As parents, we hate seeing our kids unhappy, and giving in sometimes feels a lot easier than saying no.
But constant coddling and pampering can be harmful in the long run: Parenting styles that shield children from challenging experiences reduces their opportunities to build resilience.
As a child psychologist, I’ve seen spoiled kids grow up to be overindulged, selfish, unhappy and constantly dissatisfied adults.
Luckily, there are ways to undo their bad behavior before it gets worse:
Are you raising a highly spoiled kid?
The first step is to identify the signs of a spoiled child. Here are the most common red flags:
- Not taking “no” for an answer: Your kid expects to get things their way and usually does. In fact, they’re the ones constantly telling you “no.”
- Being more into receiving than giving: Spoiled kids are unappreciative of what you do for them. Instead of saying “please” and “thank you,” their go-to word is “gimme.”
- Demanding things ASAP: They don’t consider that other people may be inconvenienced by their requests, and expect you to set your priorities aside and cater to them.
- Only thinking about themselves: They feel entitled and expect special favors. If another kid in class gets an MVP sticker, they get upset and say: “I deserve it more!”
- Never satisfied with what they have: They’re used to having all the toys in the world, but it’s never enough. They always want more, more, more.
Parenting tips: Teach your kid to be more considerate, caring
Since spoiled attitudes are learned, they can be unlearned. Just don’t expect your child to appreciate your new parenting style. They’ll likely be resistant at first, so take things slow and don’t give in:
1. Say “no” without guilt.
Parents often believe that saying “no” decreases self-esteem, but research shows that kids who are raised with structure and less-permissive parenting have higher self-worth and feel more empathy towards others.
When you say “no,” give a short reason to help them understand why: “Homework comes before playtime. This way, you can have fun without worry,” or, “No playtime today because you have a cough and may be contagious. We don’t want your friends to get sick.”
2. Praise the right things.
If your kid is addicted to praise, try praising them when they do something for — or with — another person.
For example: “You and your classmate did such a great job on that science fair project,” or, “Giving your old Lego set to the toy drive was very thoughtful. I love your kind heart.”
This reinforces the importance of caring. So don’t be quick to ask: “What did you get on the spelling test?” Instead, ask: “Tell me about one nice thing you did for someone today.”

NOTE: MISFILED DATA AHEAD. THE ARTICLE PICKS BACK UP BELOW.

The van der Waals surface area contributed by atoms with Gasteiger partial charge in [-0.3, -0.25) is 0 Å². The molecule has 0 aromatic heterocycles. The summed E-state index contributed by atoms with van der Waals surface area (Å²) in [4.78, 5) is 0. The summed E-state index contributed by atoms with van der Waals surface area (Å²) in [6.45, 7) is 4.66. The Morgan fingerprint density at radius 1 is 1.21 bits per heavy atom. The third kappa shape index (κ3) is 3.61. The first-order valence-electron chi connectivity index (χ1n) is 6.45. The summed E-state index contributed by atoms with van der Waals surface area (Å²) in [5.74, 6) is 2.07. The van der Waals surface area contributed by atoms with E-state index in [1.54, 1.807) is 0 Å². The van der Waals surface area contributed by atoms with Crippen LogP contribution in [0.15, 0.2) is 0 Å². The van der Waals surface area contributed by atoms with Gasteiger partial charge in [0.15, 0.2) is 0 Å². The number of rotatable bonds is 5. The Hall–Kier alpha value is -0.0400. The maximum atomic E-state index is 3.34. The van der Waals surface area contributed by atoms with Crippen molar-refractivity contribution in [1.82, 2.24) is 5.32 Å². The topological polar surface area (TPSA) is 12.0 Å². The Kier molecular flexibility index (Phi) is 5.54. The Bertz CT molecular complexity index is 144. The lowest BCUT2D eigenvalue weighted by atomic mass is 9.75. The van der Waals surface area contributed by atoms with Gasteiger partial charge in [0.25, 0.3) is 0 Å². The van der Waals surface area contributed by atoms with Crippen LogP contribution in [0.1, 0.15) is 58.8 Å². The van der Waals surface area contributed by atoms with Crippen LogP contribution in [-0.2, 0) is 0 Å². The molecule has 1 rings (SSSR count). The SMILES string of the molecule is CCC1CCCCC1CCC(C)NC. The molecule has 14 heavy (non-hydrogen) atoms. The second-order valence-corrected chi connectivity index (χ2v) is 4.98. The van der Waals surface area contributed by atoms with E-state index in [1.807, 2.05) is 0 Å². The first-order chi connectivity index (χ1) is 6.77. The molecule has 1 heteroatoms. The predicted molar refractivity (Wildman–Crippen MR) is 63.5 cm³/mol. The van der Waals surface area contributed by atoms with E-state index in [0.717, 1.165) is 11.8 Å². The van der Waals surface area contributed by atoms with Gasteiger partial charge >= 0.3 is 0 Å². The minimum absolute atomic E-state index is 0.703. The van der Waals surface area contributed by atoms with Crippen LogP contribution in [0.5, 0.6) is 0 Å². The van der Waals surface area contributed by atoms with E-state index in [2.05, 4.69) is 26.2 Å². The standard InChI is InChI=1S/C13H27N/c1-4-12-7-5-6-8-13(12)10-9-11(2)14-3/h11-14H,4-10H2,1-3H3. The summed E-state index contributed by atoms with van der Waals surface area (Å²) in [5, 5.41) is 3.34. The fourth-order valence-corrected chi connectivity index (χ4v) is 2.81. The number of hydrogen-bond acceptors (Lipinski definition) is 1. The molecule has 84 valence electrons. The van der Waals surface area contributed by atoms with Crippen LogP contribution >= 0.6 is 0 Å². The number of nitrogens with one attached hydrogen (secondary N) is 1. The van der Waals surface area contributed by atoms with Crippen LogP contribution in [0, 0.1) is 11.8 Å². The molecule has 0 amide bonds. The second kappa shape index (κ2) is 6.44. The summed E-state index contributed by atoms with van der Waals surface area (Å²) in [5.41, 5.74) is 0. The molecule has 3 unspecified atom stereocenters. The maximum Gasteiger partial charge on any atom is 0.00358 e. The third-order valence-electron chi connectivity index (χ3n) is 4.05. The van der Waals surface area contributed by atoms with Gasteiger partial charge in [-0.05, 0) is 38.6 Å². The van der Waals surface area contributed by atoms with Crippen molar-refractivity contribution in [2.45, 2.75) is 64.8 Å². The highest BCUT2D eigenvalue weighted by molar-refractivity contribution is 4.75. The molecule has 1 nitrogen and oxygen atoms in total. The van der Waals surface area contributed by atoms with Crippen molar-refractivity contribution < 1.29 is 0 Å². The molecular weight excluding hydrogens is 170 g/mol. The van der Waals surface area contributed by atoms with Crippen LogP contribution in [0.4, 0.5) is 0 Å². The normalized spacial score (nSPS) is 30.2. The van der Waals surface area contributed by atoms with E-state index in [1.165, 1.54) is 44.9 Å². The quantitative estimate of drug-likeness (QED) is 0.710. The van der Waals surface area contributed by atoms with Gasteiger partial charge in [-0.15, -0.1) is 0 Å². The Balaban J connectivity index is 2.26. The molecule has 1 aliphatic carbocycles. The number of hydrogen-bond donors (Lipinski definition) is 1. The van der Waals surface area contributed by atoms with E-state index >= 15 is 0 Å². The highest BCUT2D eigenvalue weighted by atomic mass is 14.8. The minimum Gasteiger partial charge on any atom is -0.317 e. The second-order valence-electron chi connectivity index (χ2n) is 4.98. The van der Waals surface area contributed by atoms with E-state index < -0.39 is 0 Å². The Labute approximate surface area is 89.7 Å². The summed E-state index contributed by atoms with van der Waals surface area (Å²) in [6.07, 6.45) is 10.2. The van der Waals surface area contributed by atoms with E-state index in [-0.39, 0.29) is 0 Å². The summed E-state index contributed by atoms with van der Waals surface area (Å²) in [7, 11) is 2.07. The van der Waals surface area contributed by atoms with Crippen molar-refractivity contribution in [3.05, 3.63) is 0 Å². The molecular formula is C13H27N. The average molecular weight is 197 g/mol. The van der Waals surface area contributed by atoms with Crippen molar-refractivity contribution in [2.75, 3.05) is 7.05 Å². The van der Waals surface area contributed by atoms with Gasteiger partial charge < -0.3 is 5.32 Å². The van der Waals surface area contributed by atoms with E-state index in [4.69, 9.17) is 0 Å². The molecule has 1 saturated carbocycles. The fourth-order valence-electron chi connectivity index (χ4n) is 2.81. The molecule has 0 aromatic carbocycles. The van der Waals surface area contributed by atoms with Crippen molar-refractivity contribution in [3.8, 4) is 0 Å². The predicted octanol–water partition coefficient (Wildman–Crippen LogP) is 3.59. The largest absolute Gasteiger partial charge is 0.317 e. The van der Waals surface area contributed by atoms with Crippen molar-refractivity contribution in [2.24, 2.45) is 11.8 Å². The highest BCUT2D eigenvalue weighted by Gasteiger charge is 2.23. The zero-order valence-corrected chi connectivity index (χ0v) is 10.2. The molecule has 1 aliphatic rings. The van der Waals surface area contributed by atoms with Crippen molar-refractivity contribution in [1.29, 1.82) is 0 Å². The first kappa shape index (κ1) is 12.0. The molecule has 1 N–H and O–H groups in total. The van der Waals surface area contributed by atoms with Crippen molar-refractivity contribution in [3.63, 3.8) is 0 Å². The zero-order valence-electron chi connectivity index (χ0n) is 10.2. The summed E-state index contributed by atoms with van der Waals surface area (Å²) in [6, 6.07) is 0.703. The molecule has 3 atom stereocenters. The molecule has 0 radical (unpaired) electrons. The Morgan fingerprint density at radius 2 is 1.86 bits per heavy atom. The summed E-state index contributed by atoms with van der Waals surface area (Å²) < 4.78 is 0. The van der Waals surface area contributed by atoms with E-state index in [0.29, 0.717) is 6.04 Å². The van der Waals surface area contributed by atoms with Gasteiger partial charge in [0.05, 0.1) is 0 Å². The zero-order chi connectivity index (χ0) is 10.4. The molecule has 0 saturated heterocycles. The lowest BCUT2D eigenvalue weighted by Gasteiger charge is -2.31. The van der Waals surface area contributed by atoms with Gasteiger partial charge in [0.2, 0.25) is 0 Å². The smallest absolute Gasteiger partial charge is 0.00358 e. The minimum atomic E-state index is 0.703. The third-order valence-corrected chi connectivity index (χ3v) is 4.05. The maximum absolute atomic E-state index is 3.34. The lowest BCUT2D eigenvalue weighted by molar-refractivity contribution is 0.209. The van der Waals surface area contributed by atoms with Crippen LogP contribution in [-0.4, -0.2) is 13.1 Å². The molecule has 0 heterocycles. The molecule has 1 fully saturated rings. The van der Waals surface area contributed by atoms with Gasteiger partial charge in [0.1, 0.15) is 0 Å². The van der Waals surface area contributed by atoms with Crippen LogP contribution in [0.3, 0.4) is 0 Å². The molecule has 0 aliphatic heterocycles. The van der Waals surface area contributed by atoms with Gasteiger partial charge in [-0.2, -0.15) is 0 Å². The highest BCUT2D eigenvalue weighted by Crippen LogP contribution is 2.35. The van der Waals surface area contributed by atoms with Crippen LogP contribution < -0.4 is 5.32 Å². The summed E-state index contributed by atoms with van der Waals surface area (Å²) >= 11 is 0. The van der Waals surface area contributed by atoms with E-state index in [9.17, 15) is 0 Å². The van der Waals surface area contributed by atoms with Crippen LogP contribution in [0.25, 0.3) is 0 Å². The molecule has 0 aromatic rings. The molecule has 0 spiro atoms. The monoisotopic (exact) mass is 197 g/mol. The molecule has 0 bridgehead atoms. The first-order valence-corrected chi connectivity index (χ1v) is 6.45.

3. Boost gratitude.
Practicing gratitude helps children feel happier, cope better with adversity, and increases their life satisfaction.
Hold regular gratitude rituals with your children. Younger kids can draw things they’re grateful for, and older kids can write their appreciations in a diary.
You can also take turns sharing appreciations at the dinner table or keep a shared family gratitude journal that everyone can write in.
4. Stretch waiting.
Research shows that being able to pause, wait and delay is highly correlated with future academic and financial success.
- If you’re on the phone and your kid wants your attention, signal: “Later!”
- If your daughter wants that sweater now but forgot her allowance money, tell her: “Next time!”
- If your son pushes his sister off of her chair so he can use the computer faster, say: “Wait!”
5. Point out insensitive actions.
Whenever your child does anything remotely inconsiderate, help them consider the other person’s feelings: “How do you think your friend felt when you grabbed the candy from his hand without asking?”
Then ask, “What can you do to avoid those hurt feelings next time?” The right questions can help kids learn empathy and recognize how their spoiled actions affect others.
6. Focus on giving, not getting.
Find opportunities for your child to do things for others, like baking cookies for an ailing neighbor. Or identify a cause together so that they can experience the miracle of giving, like taking toys to a children’s hospital.
When it comes to receiving, set limits on material items and stick to them. Teach your child how to accept gifts by rehearsing polite responses prior to the event: “Thank you. I really appreciate it.”
Michele Borba, EdD, is a mother, educational psychologist, parenting expert, and author of “Thrivers: The Surprising Reasons Why Some Kids Struggle and Others Shine” and “UnSelfie: Why Empathetic Kids Succeed in Our All-About Me World.” Follow her on Twitter @micheleborba.
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